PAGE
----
Encouraging the Behavior

The best way to avoid the in and out game is to establish a routine with your dog that allows him adequate time outside but is in your control. Starting from his first arrival in your home, develop a pattern or routine in your home that he can quickly learn and rely on so that you both know his needs are being met. Should he start to ask to be let out or in during a time that is not within your established time frame, distract him with something else away from the door. Once he has stopped asking, you can then offer him the option to go out. Ideally, you would take him for a walk because his going out may have more to do with a need for exercise than to alleviate himself. This way you can make sure he does not have an emergency situation and you are not reinforcing the behavior of him asking to go in and out. 

The best way to eliminate the behavior of asking to go in and out is to ignore it the first time it occurs. While this is not easy and may take several days, it is one of the only ways to extinguish an undesirable behavior. Any attention you give to his demands will be a form of reinforcement to him and will only encourage him to be more persistent. It is important to monitor when he is asking to go in and out as well. If it is around mealtime, he may genuinely need to go out and perhaps a shift in the normal schedule is needed to accommodate his natural functions. If it seems to occur a lot in the morning or evening, he may need a change in his levels of exercise and stimulation. If you can add in a different or longer walk, a new training technique, or a challenging toy like a food-filled Kong you may be able to take back control and eliminate his need to get your attention.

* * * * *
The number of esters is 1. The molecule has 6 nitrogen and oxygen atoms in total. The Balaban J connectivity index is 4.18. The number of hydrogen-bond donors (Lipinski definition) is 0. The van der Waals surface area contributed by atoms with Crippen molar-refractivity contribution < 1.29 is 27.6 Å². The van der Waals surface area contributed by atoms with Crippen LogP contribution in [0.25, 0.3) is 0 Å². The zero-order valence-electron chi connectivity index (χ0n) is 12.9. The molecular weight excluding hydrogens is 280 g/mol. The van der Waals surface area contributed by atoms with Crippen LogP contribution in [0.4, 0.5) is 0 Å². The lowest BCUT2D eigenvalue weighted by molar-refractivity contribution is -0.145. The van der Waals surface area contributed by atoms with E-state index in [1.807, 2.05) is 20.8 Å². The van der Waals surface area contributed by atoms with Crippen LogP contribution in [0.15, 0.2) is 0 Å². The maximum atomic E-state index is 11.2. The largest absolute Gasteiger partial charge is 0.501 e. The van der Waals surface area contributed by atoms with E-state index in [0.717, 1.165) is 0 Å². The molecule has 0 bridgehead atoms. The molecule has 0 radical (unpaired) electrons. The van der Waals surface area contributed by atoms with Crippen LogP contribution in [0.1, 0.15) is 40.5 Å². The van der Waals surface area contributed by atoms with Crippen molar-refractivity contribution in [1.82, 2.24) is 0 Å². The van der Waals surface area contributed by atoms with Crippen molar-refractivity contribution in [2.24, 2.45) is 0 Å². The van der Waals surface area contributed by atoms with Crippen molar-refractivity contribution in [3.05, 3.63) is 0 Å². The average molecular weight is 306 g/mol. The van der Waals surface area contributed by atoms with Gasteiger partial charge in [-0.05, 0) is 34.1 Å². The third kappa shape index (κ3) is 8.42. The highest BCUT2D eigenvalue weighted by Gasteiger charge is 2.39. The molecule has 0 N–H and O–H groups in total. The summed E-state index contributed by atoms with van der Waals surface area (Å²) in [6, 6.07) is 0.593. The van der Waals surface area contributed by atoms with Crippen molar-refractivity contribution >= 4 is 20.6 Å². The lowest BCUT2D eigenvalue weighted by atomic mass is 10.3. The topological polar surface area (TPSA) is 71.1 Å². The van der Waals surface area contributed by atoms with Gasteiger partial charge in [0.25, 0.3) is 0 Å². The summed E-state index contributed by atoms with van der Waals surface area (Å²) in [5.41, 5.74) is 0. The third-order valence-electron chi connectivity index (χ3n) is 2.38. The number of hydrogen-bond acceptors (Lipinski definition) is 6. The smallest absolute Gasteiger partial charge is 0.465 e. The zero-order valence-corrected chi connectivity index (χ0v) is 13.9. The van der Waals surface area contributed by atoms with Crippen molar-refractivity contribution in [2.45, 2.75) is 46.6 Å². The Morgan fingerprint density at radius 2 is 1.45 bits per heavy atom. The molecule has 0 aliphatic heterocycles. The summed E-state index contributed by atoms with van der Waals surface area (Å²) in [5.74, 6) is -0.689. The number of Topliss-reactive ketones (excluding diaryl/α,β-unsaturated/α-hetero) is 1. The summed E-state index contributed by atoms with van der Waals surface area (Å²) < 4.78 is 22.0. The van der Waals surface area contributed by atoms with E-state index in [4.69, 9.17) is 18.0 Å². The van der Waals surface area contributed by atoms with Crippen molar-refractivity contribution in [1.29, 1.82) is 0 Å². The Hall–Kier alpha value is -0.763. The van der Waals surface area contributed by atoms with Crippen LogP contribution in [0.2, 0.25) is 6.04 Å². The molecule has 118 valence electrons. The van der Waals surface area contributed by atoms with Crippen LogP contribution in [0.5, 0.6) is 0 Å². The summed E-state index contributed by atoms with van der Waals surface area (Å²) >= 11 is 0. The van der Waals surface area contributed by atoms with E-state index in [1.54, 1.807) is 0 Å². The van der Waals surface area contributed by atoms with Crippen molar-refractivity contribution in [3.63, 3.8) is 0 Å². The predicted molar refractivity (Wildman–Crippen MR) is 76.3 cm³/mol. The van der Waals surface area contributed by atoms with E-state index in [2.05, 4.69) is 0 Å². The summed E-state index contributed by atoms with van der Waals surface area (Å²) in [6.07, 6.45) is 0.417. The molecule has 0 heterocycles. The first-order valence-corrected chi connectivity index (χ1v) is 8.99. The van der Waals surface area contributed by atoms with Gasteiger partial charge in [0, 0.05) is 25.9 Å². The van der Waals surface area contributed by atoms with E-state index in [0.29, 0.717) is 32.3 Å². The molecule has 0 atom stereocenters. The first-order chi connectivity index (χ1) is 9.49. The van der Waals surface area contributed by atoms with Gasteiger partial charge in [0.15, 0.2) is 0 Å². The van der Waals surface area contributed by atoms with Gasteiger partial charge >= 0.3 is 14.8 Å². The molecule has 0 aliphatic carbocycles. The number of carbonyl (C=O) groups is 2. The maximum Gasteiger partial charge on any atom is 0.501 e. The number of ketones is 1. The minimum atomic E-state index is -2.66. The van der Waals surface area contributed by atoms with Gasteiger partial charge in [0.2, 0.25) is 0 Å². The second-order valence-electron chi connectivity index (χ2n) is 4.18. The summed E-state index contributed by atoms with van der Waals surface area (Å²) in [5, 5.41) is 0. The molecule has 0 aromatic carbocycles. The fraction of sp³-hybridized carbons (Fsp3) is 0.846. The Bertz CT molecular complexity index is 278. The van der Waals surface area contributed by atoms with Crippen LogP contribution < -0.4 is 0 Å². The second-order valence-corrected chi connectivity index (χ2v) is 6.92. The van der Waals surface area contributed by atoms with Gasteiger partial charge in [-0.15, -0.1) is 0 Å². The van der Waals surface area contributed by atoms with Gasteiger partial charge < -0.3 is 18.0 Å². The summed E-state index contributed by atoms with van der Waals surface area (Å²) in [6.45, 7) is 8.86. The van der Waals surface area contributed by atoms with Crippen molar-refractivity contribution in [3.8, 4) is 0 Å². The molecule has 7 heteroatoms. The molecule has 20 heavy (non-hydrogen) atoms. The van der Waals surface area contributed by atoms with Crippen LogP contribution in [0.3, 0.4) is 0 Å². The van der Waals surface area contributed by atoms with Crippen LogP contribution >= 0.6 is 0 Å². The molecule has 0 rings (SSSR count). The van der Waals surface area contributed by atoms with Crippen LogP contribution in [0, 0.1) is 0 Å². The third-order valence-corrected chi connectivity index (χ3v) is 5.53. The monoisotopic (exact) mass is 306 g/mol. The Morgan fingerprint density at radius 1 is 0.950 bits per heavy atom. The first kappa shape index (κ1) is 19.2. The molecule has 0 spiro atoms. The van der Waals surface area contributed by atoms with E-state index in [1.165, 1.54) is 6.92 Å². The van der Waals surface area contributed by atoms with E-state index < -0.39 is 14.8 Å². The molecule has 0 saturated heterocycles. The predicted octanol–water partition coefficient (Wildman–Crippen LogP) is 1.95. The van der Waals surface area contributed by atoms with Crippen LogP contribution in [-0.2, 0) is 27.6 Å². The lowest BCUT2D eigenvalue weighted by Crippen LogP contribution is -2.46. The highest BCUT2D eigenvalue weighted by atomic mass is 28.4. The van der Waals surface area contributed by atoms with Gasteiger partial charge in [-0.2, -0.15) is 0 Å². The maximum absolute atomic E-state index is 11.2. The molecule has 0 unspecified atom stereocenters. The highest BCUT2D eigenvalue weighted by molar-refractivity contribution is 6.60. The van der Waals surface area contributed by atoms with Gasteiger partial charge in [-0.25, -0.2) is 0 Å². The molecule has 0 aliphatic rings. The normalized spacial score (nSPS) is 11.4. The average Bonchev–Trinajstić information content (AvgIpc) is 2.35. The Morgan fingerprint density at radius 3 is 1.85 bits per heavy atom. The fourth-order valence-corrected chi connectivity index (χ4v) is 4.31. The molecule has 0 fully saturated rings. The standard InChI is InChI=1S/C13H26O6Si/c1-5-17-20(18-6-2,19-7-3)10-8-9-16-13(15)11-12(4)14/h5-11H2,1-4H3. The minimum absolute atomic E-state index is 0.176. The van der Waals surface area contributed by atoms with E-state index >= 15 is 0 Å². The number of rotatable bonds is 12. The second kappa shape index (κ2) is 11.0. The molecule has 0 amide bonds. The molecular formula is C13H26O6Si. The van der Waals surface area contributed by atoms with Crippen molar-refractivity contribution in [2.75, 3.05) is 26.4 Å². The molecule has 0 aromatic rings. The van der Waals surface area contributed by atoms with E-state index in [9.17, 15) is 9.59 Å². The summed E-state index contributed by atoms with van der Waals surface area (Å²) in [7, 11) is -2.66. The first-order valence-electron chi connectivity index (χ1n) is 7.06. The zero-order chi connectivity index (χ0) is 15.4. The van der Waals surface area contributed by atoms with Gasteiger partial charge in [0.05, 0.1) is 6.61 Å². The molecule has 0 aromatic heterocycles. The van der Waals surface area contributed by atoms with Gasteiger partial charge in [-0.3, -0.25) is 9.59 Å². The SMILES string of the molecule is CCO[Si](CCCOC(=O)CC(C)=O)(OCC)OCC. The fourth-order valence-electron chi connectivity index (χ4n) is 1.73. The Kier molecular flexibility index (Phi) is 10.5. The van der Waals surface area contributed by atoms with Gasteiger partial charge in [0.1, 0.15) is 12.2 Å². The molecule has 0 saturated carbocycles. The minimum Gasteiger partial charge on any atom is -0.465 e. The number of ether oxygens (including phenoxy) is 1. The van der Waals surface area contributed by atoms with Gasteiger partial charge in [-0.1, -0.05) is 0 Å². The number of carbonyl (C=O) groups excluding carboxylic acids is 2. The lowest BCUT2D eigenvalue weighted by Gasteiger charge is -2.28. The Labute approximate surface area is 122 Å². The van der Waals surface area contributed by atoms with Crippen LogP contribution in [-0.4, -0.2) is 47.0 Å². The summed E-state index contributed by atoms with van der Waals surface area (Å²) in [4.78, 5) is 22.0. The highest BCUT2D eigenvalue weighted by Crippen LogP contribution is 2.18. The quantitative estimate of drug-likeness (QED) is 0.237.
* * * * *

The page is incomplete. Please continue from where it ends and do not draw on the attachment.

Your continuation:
Other Solutions and Considerations

The veterinarian may find your dog to be completely healthy, and you have been trying to ignore his demands to go out, but the demands continue. He is scratching up your doors and keeping the whole house up. Perhaps you gave in to his demands at some point and seem unable to break the pattern. Some trainers recommend using something called a bridging stimulus. A bridging stimulus is a neutral stimulus that lets the dog know that an undesirable behavior is going to occur. Rather than just ignoring his barking and walking out of the room, which he finds undesirable, you would offer the bridging stimulus prior to walking out of the room. The bridging stimulus is typically a sound, such as a whistle, tuning fork, or piano key. You make the sound as he starts his demands to go out or come in, and then you walk away. He then learns that when he hears the sound, you are going to walk away from him and ignore him. Eventually, when he hears the sound, he will stop his undesired behavior to avoid you ignoring him.

Conclusion

Dogs are often on the wrong side of the door, and they know they need you to help them out. Dogs may actually need to go out or come in, but most often it is just a game to them. They need a change of pace or something to do, and getting you to let them in and out is fun. They may want to go out to play, get out there and then miss you so they want back in, and over and over it goes. If they do not have a medical issue that is causing a need to go in and out, and you find the behavior annoying, then you need to ignore the behavior to stop his demands. If you struggle to reframe his behavior, consult with a professional trainer.